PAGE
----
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Fri Apr 25, 2014, 05:46 PM

Pew Poll April 2014: Americans view alcohol as more harmful than marijuana

Two-Thirds Favor Treatment, Not Jail, for Use of Heroin, Cocaine



Good news! Harm reduction approaches are winning the hearts and minds of Americans.



http://www.people-press.org/2014/04/02/americas-new-drug-policy-landscape/

The public appears ready for a truce in the long-running war on drugs. A national survey by the Pew Research Center finds that 67% of Americans say that the government should focus more on providing treatment for those who use illegal drugs such as heroin and cocaine. Just 26% think the government’s focus should be on prosecuting users of such hard drugs.

...The survey by the Pew Research Center, conducted Feb. 14-23 among 1,821 adults, finds that support for the legalization of marijuana use continues to increase. And fully 75% of the public –including majorities of those who favor and oppose the legal use of marijuana – think that the sale and use of marijuana will eventually be legal nationwide.

By wide margins, the public views marijuana as less harmful than alcohol, both to personal health and to society more generally. Moreover, just as most Americans prefer a less punitive approach to the use of drugs such as heroin and cocaine, an even larger majority (76% of the public) – including 69% of Republicans and 79% of Democrats – think that people convicted of possessing small amounts of marijuana should not have to serve time in jail.



The Pew Research Center’s report on U.S. drug policy comes at a pivotal moment in the national debate over how best to deal with drug abuse. There is a new bipartisan effort in Congress to give federal judges more discretion in low-level drug cases and reduce mandatory sentences for some drug crimes. Separately, the United States Sentencing Commission is expected to vote soon on a proposal to lessen the federal sentence for drug dealers.




Interestingly, it's an even split who thinks drug use is a crisis or problem - BUT NOT WHERE THEY LIVE. It's those "others" who get stopped, frisked and jailed who are seen as the problem. (This, fwiw, may be an expression/result of what the ACLU termed the staggering racial bias in arrests.) Or it may reflect the bias among older members of the population whose views on marijuana are out of step with current understandings.


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Reply Pew Poll April 2014: Americans view alcohol as more harmful than marijuana (Original post)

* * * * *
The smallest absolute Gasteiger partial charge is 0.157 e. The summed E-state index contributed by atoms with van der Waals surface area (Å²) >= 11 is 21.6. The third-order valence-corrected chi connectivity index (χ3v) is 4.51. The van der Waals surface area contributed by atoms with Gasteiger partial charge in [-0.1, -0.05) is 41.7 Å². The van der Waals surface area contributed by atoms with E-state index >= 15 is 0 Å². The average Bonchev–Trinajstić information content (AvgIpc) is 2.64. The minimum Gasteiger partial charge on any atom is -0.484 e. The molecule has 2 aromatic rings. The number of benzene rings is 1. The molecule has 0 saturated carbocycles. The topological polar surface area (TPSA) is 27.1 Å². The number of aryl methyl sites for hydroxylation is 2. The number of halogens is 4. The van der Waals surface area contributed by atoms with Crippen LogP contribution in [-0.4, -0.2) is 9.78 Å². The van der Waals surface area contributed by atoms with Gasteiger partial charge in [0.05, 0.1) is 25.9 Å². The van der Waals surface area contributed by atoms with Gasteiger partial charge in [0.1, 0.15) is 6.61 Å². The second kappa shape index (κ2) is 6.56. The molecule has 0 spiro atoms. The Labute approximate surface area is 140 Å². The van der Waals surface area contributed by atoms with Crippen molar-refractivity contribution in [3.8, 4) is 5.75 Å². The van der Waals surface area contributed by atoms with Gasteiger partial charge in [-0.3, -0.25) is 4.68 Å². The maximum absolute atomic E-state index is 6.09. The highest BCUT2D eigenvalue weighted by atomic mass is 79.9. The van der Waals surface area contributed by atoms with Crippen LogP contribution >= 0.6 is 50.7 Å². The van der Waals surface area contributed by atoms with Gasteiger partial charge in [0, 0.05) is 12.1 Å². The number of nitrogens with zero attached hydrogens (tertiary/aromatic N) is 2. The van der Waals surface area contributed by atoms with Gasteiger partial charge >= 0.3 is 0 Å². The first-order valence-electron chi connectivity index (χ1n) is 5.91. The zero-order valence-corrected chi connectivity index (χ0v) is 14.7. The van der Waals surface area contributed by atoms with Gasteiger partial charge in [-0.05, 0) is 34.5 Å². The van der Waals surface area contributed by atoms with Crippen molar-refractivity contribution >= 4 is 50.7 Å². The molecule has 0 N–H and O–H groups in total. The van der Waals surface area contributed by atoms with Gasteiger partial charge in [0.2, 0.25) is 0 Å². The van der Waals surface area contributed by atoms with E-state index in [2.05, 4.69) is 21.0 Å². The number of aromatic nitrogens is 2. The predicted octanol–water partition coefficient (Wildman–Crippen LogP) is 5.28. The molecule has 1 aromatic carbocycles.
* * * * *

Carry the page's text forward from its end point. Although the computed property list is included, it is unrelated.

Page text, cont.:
RainDog Apr 2014 OP
FiveGoodMen Apr 2014 #1
RainDog Apr 2014 #4
Comrade Grumpy Apr 2014 #2
RainDog Apr 2014 #3

Response to RainDog (Original post)

Fri Apr 25, 2014, 07:24 PM

1. As they should.

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Response to FiveGoodMen (Reply #1)

Fri Apr 25, 2014, 10:29 PM

4. agreed

look at the chart for support for legalization in comparison to internet usage/graphic based web design, etc.

of course that also corresponds, roughly, with the first legal medical mj in 1996, so correlation, not causation - but I'm sure the free flow and sharing of information has contributed to this change.

CO demonstrated that the sky does not fall with legal cannabis - yet those states first in on legal cannabis will reap the greatest rewards via taxation.

Simply by doing something, and letting others see the reality, rather than the propaganda, change can happen.

I doubt that anyone would be upset, for instance, if marijuana were decriminalized at the federal level, while letting states set their own laws. I wish this would happen, and it would align with the justice dept's attempts to bring more equality to the law in sentencing as well as lessening the sentences of nonviolent offenders.

no need to keep filling prisons with arrests for possession - and this is the bulk of the arrests for mj - and for the entire drug war.

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Response to RainDog (Original post)

Fri Apr 25, 2014, 07:50 PM

2. The tide is turning in drug policy.

 

We have 21 medical marijuana states, 18 decriminalization states, and 2 legalization states already.

I predict Alaska, Oregon, and Washington, DC, will legalize via the initiative process this year.

Then California, Arizona, New Mexico, and maybe Maine or Michigan or Ohio in 2016. Via the initiative process.

Then state legislatures, probably first in the Northeast, start legalizing it.

There are already bills in Congress to end federal pot prohibition; I think that will happen within five years or so. Then it's like alcohol--up to the states--and who wants to be the last pot prohibition state?

And that's just pot.

We've seen important sentencing reforms in about half the states and now, thanks to Obama, at the federal level, with, hopefully, more to come. Also, the Obama administration is now literally asking federal drug prisoners to seek commutation of their sentences. We could be seeing thousands of federal drug war prisoners come home soon.

And the fact that our latest heroin "epidemic" is linked to pain pills seems to be making it easier to both talk about treatment instead of prison and provide sensible harm reduction services, like providing Narcan to first responders and friends and family members.

The public understands the drug war is a disastrous failure. Now, the politicians have to catch up. At least they're catching on.

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Response to Comrade Grumpy (Reply #2)

Fri Apr 25, 2014, 08:46 PM

3. Prost, Comrade Grumpy

...esp. for the post on the thread concerned about mj... and still apparently, not accepting that no, absolutely no evidence indicates mj causation for a variety of things.

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